Iceland Culture: A Longer Life

We depart for Iceland tomorrow night (10/29)! Here’s a teaser of a cultural story Dan is pursuing. Follow Columbia students’ journey, which begins October 30, on the Iceland Airwaves 2013 blog.

There is no consensus about what happens after someone dies. While the prospect of reincarnation is pretty appealing, it’s not a guarantee, so a long life is the best bet for enjoying the marvels of the human experience. Currently in America the life expectancy for males is 76 years and 81 years for females which places the country in contention for the 33rd highest life expectancy in the world. Further up on the World Health Organization’s 2011 life expectancy report sits Iceland where the life expectancy for males is 81 and 84 for females, placing them in contention for the fourth highest life expectancy in the world. Many things go into determining the life expectancy of a region. Some of the more substantial areas that factor in involve diet/lifestyle, health care and environment quality and these happen to be areas that Icelanders have reported higher than average levels of satisfaction with each, according to the 2013 Organization for Economic Co-Operation and Development (OECD) worldwide average.

It’s not just what Icelander’s eat that contributes to their overall longevity; it’s the production and preparation as well. Lamb and fish are two large staples of their cuisine, both of which are rich with beneficial fats and short on carbohydrates, the fat-to-carbohydrate ratio continues when the amount of cheese consumed by Icelanders is factored in, which is the highest in the world per capita. The terrain of Iceland makes growing fruit almost impossible and the growing of vegetables to be difficult but not impossible. The soil allows for root vegetables such as carrots, beats, and potatoes, while other vegetables and nearly all fruit is grown in greenhouses. What these greenhouses allow is for Iceland to produce crops without a heavy reliance on pesticides. According to Iceland’s environment and agricultural chapter of 2008’s OECD report, the country boasts one of the lowest pesticide levels in the world due in part to the presence of livestock and the banning of many readily available pesticides in 1980. GMO-free zones are beginning to spring up around Iceland, which further cuts down on the amount of chemicals going into the food consumed by Icelanders.

Iceland is one of the many places on earth that provides universal healthcare and has embraced the concept in some fashion dating back to the early 20th century. 85 percent of the healthcare system funding comes from taxes while the remainder is covered by the patients. Medicines used to treat serious conditions come with a 75% reimbursement while antibiotics and painkillers are covered by the patients. Does accessible and affordable healthcare work? According to World Health Organization’s 2010 data, Iceland has one of the lowest infant mortality rates in the world, but not only that, deaths caused by heart disease, stroke, influenza, and various cancers are some of the lowest in the world per capita. Healthcare isn’t the only contributing factor to the wellness of Icelanders. From the same WHO report, citizens of Iceland consume less alcohol than half of the world. Additionally, the obesity rate in Iceland is almost 10% lower than in America. Iceland is also above the OECD average as far as general happiness goes, with the average being 6.6 with Iceland posting a 7.6. While subjective, this assessment looks at the overall satisfaction one experiences in their life. With a decreased presence of stress, the maintaining of the current state of wellness becomes more of a priority, which leads to healthy lifestyle habits.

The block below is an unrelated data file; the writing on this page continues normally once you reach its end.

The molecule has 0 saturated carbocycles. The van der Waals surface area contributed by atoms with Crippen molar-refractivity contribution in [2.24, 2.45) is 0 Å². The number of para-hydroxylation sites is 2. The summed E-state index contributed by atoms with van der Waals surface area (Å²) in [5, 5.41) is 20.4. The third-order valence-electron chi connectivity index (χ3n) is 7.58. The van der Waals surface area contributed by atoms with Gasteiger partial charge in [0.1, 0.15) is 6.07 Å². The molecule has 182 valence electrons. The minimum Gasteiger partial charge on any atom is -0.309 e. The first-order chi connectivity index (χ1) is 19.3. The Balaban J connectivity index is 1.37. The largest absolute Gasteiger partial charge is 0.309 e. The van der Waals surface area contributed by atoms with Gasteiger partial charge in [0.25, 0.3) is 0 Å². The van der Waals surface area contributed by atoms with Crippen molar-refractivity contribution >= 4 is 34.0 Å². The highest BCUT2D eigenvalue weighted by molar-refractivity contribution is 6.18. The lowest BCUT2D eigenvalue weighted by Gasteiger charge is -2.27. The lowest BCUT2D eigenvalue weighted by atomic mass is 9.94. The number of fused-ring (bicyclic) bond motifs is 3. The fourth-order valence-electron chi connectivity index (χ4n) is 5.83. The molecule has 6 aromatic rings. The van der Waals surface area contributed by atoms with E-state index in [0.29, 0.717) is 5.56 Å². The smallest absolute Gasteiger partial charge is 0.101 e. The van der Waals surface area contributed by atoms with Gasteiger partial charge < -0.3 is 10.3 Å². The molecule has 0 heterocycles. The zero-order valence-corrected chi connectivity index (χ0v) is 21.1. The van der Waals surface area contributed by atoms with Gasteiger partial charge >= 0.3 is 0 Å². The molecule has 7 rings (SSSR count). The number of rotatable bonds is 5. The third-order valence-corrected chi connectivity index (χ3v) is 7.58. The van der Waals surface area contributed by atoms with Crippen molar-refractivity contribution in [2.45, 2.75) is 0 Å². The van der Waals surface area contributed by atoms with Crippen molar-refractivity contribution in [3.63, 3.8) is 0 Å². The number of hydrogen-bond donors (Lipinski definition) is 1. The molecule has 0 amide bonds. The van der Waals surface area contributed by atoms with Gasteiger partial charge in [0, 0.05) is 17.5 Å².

Iceland currently draws 85 percent of its’ energy from renewable sources found within the country. Geothermal energy provides the country with 65 percent of its energy while hydropower contributes 20 percent of the countries power. Fossil fuel is used primarily by modes of transportation. Outside of economic benefits, Iceland also has cleaner air. According to the most recent OECD report, Iceland’s air has 15.9 micrograms of particulate matter per cubic meter while the global average is 20.9 PM-10 micrograms per cubic meter. Particulate matter is capable of creating health issues as well as lowering the life expectancy of a region. As reported earlier, Iceland uses a very small amount of pesticides when growing fruits and vegetables. With the absence of these chemicals, livestock and humans are consuming less harmful produce while soil and water sources are also displaying lower levels of toxins.

From an observational standpoint, there are definitely areas where these factors overlap. The lack of pesticides not only provides safer produce but cleaner soil, healthier food breeding a healthier environment, an environment that already benefits from heavy use of renewable natural energy. A satisfactory quality of life leads to the continued embrace of a healthy lifestyle.

For this story, we will be talking to Alma Eir Svavarsdóttir, MD
Program Director Family Practice Residency at the Efstaleiti Health Center, Laufey Steingrimsdottir,  a professor at Landspitali-University hospital and the University of Iceland, and Guðrún Gunnarsdóttir, an adjunct faculty member of University of Iceland and family medicine practitioner.


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